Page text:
We had a good rest at our Casa Rural in Castrillo. Shortly after rising we glanced out to check the weather, just as a heavy snow shower was unloading over Castrillo. Well, we thought, this is going to be a fun day. When we went out the door at about 9:30, the sun was peaking through and the snow had stopped. Or first stop was at Santa Catalina, for a coffee (make that a carrajillo). This was only about 2.5 kms away. We started out on the Camino our boots crunching with each footfall in the 4-5 inches of dry snow as we negotiated the easy climb to Santa Catalina. After our beak there we pushed off for Rabanal, where we thought we might spend the night.
The weather was always threatening, but the snow hung well off in the distance veiling the hills we were walking towards. We walked mostly on the Camino path at first, then later in the day we were forced onto the road due to heavy snow drifts. We moved fairly well over the uneven terrain. Robin broke trail and I tucked into her slipstream as the morning slid by. As we approached El Ganso the wind was having its way with the open fields. Little cyclones whirled about in the fields bordering the Camino gathering light snow into stinging clouds that lashed us eventually giving up their harvest into the awaiting arms of swaying campos scrub to leeward. And so it went through the morning and the early afternoon. We overtook a peleton of pilgrims inching towards Rabanal as the snow finally found us. We gingerly made our way up the main street in Rabanal searching for safe footing in 1 1/2 feet of snow that had drifted in the street. We stopped for lunch and met up with another American, James, who was heading to Foncebadon, the next village 6 kms to the west. The weather looked reasonable, and we had enough daylight so Robin and I decided to join him. We set out climbing steadily into a rising wind, darkening sky and more snow. The Camino was out of the question as snow was thigh deep. We walked the road which was only partly plowed. It was slow going as we slip slided our way up the road.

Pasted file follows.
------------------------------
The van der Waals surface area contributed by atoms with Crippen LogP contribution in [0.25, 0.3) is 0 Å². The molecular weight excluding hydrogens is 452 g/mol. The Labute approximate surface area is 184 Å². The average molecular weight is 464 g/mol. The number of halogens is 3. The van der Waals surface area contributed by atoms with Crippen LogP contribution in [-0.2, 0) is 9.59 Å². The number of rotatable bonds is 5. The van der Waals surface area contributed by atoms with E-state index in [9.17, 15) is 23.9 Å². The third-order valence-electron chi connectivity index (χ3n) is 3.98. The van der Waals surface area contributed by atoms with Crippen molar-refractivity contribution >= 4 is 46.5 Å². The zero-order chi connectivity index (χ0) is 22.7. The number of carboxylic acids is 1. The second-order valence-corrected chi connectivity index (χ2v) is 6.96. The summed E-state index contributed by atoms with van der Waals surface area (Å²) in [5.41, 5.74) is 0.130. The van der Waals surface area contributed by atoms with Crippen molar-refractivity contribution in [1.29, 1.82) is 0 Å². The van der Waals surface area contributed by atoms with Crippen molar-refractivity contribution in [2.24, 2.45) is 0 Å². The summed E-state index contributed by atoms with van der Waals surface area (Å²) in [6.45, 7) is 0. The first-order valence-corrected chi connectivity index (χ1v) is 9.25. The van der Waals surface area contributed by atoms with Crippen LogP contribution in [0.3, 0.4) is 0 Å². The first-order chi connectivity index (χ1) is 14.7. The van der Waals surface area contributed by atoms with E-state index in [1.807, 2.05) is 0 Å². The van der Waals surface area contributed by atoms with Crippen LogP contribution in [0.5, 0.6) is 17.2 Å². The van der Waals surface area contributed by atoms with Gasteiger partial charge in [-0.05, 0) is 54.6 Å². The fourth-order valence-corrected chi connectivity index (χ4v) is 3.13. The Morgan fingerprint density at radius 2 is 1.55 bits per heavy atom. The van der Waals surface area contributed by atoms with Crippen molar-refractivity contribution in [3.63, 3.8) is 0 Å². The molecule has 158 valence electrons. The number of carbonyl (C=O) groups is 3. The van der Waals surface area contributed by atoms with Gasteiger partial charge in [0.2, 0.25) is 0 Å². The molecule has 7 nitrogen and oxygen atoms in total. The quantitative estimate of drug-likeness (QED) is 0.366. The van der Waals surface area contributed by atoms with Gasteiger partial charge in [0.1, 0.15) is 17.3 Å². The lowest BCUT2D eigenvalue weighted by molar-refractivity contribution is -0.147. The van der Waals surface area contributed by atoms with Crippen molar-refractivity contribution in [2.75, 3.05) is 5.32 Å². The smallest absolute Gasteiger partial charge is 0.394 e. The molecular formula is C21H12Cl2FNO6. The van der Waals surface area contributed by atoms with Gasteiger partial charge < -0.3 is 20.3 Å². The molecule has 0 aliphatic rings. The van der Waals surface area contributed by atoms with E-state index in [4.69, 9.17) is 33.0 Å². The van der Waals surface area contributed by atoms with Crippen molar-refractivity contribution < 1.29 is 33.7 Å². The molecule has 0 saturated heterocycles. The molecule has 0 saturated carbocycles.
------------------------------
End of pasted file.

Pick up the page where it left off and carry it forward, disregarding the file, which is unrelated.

We arrived at the albergue Monte Irago in Foncebadon at 4:15 under conditions that could best be described as menacing. The road into town was buried under thigh deep snow so we carried on a bit more and found a side alley, that had avoided the majority of the drifting. We squeezed through winding up close to the front door of the albergue. We are now cozy and warm, the gathering menace is now held at bay (at least for the moment). This has been a very challenging day and we are very aware, and thankful, for all God's blessings that have led us to this safe mountain refuge. BTW, a nice vino tinto is now being served. All is well. Tomorrow is anyone's guess. We shall just have to wait and see what the weather decides to do. At the very best we might be able to continue walking the road off the mountain and down Into Molinaseca. If we can do that it will be another long tiring day. Robin, did extremely well today as we reenacted scenes from the movie Lost Horizon. This is new and somewhat scary weather for us on this Camino. Robin has shown amazing resiliency and courage as we shouldered our way through gusty adverse winds and heavy snow. Que valiente! Even as we are safe and joyous inside Monte Irago, arcs of soft yellow fire light continue to fan out, through snow shadowed windows, probing the gathering darkness, a beacon to those few others, on this lonely part of the Camino, seeking shelter from the storm.
|On the road to Foncebadon|
|Robin probing a drift outside of Foncebadon|
You are "valiente" but be careful on the way down to Molinaseca. Keep to the main road, particularly before and after El Acebo. Ultreya!ReplyDelete